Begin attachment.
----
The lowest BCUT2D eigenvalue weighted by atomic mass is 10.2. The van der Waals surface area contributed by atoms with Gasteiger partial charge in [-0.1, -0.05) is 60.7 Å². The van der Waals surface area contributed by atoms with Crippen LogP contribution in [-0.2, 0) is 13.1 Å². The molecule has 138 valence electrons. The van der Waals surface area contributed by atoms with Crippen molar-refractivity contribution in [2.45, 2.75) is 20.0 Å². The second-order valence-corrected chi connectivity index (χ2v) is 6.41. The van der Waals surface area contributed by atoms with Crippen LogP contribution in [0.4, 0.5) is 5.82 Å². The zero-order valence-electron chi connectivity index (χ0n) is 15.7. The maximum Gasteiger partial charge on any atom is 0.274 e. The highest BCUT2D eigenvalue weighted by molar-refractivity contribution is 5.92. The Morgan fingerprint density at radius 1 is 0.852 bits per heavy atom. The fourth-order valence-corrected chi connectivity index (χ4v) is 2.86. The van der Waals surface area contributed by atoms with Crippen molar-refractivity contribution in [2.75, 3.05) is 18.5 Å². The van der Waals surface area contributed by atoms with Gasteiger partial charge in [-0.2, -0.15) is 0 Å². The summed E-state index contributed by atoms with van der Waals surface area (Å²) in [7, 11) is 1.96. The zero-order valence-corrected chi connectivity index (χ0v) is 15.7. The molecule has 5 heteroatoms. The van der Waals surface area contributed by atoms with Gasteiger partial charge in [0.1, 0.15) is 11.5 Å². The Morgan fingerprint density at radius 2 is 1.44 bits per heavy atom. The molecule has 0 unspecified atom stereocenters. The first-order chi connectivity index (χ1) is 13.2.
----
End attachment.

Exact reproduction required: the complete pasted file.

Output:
The lowest BCUT2D eigenvalue weighted by atomic mass is 10.2. The van der Waals surface area contributed by atoms with Gasteiger partial charge in [-0.1, -0.05) is 60.7 Å². The van der Waals surface area contributed by atoms with Crippen LogP contribution in [-0.2, 0) is 13.1 Å². The molecule has 138 valence electrons. The van der Waals surface area contributed by atoms with Crippen molar-refractivity contribution in [2.45, 2.75) is 20.0 Å². The second-order valence-corrected chi connectivity index (χ2v) is 6.41. The van der Waals surface area contributed by atoms with Crippen LogP contribution in [0.4, 0.5) is 5.82 Å². The zero-order valence-electron chi connectivity index (χ0n) is 15.7. The maximum Gasteiger partial charge on any atom is 0.274 e. The highest BCUT2D eigenvalue weighted by molar-refractivity contribution is 5.92. The Morgan fingerprint density at radius 1 is 0.852 bits per heavy atom. The fourth-order valence-corrected chi connectivity index (χ4v) is 2.86. The van der Waals surface area contributed by atoms with Crippen molar-refractivity contribution in [2.75, 3.05) is 18.5 Å². The van der Waals surface area contributed by atoms with Gasteiger partial charge in [-0.2, -0.15) is 0 Å². The summed E-state index contributed by atoms with van der Waals surface area (Å²) in [7, 11) is 1.96. The zero-order valence-corrected chi connectivity index (χ0v) is 15.7. The molecule has 5 heteroatoms. The van der Waals surface area contributed by atoms with Gasteiger partial charge in [0.1, 0.15) is 11.5 Å². The Morgan fingerprint density at radius 2 is 1.44 bits per heavy atom. The molecule has 0 unspecified atom stereocenters. The first-order chi connectivity index (χ1) is 13.2.